By David Sedgwick, Automotive News
Rome, Georgia -- A small Pirelli tyre factory in Rome, Georgia, may play a key role in solving the North American auto industry's chronic shortage of premium tyres.
Tyre makers are struggling to produce enough low-volume speciality tyres in plants that have been retooled for mass production. With their large rims and low profiles, speciality tyres are difficult to produce in a conventional factory.
And consumer demand for premium tyres shows no sign of abating, recession or not.
Over the last decade or so, the number of tyre sizes used in the United States has nearly doubled, according to the consumer Web site TireRack.com.
Tom Gravalos, vice president of marketing for Pirelli & C. S.p.A., says, "All the car makers want more variety and performance, particularly for performance vehicles. They are trying to make cars more unique, and consumers seem to like them."
Pirelli, which has considerable experience producing speciality tyres in Europe, has developed a tyre production system meant for low-volume runs - which is where the Rome plant comes in.
A traditional plant typically might produce tyres in batches of 80,000 to 100,000 units. By contrast, the Rome plant can comfortably produce tyres in batches of 10,000 or so units, Gravalos said.
That's perfect if you're producing, say, an optional dealer-installed 21-inch tyre for the Chevrolet Camaro.
The factory uses what Pirelli calls a "modular integrated robotised system," or MIRS, to switch production quickly between different types of tyres.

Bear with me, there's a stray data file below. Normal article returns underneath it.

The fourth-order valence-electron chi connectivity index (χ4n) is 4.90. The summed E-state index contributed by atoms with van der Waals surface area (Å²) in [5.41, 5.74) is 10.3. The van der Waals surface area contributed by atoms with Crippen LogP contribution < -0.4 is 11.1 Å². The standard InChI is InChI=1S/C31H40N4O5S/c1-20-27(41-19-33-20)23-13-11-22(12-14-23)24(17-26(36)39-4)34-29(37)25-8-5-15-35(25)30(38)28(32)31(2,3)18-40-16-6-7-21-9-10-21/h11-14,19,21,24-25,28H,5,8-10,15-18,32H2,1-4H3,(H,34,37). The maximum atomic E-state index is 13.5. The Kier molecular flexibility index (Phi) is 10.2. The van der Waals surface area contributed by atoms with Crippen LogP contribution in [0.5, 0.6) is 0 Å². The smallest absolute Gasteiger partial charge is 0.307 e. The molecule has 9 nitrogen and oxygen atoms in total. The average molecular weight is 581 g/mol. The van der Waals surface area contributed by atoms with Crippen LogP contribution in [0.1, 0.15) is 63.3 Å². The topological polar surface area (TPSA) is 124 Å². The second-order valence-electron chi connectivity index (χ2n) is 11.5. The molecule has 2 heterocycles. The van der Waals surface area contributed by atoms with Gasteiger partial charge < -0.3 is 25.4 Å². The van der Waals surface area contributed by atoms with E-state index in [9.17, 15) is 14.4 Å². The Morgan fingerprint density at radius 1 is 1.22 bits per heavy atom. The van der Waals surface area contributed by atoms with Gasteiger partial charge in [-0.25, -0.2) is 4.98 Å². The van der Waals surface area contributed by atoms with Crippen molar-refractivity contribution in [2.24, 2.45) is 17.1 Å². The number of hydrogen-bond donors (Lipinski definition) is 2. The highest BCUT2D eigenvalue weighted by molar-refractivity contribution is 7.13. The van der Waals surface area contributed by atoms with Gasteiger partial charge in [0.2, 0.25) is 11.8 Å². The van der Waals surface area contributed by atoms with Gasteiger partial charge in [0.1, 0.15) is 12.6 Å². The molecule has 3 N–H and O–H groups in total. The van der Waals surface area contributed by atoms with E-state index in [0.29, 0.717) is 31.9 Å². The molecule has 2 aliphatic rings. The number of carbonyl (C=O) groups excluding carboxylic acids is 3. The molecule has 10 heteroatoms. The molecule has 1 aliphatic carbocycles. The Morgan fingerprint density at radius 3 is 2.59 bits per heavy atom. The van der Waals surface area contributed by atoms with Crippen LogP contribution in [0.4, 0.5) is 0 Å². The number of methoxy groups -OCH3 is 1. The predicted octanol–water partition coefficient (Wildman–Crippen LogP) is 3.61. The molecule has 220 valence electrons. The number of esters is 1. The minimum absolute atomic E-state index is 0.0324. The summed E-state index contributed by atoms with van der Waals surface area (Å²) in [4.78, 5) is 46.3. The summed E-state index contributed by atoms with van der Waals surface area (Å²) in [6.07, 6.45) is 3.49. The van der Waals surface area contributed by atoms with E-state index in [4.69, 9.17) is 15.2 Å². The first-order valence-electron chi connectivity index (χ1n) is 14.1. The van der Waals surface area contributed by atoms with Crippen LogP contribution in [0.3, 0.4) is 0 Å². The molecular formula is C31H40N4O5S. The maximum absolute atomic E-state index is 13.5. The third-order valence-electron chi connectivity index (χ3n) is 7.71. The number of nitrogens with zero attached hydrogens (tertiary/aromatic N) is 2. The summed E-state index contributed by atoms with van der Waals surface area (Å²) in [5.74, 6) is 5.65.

As long as the tyres' reinforcing belts and rubber compounds are the same, Pirelli's factory can switch production back and forth quickly among different types of tyres.
With only 250 employees, the Rome plant has a relatively small staff. It produces only 400,000 tyres a year, according to Gravalos, while a typical mass-production tyre plant might produce more than 5 million tyres a year.
Despite its relatively low output, the Rome plant is efficient because it employs only technicians and inspectors. The factory does not have any hands-on assembly line operators. "This is a fully automated production system," Gravalos said. "Nobody assembles a tyre."
Pirelli developed its production system in Italy, where it produces high-performance tyres for such customers as Ferrari, Maserati and Bentley. Now the Milan facility is testing a second-generation version of its manufacturing process.
Meanwhile, rival tyre makers recently have announced plans to invest large sums to beef up North American production.
Bridgestone Corp. is spending $211 million to expand production in its plant in Aiken, S.C., to 13.4 million tyres a year.
Likewise, Continental AG is spending $500 million to build a new plant in Sumter, S.C. and expand production at its plant in Mount Vernon, Ill., to 12.5 million tyres a year.
Meanwhile, Pirelli is spending $210 million to build a plant in Silao, Mexico. The Silao plant, which will open next year, will produce up to 5 million tyres a year by 2015.
In part, the tyre industry is making big investments to replace inefficient plants that were shut down during the recession. Despite these costly expansions, North American automakers are likely to suffer spot shortages of premium tyres for years to come, Gravalos predicts.
"Everybody in the industry is trying to figure out how to make small batches efficiently," Gravalos said. "Everybody has a different way to approach it."
From Automotive News (A Crain publication)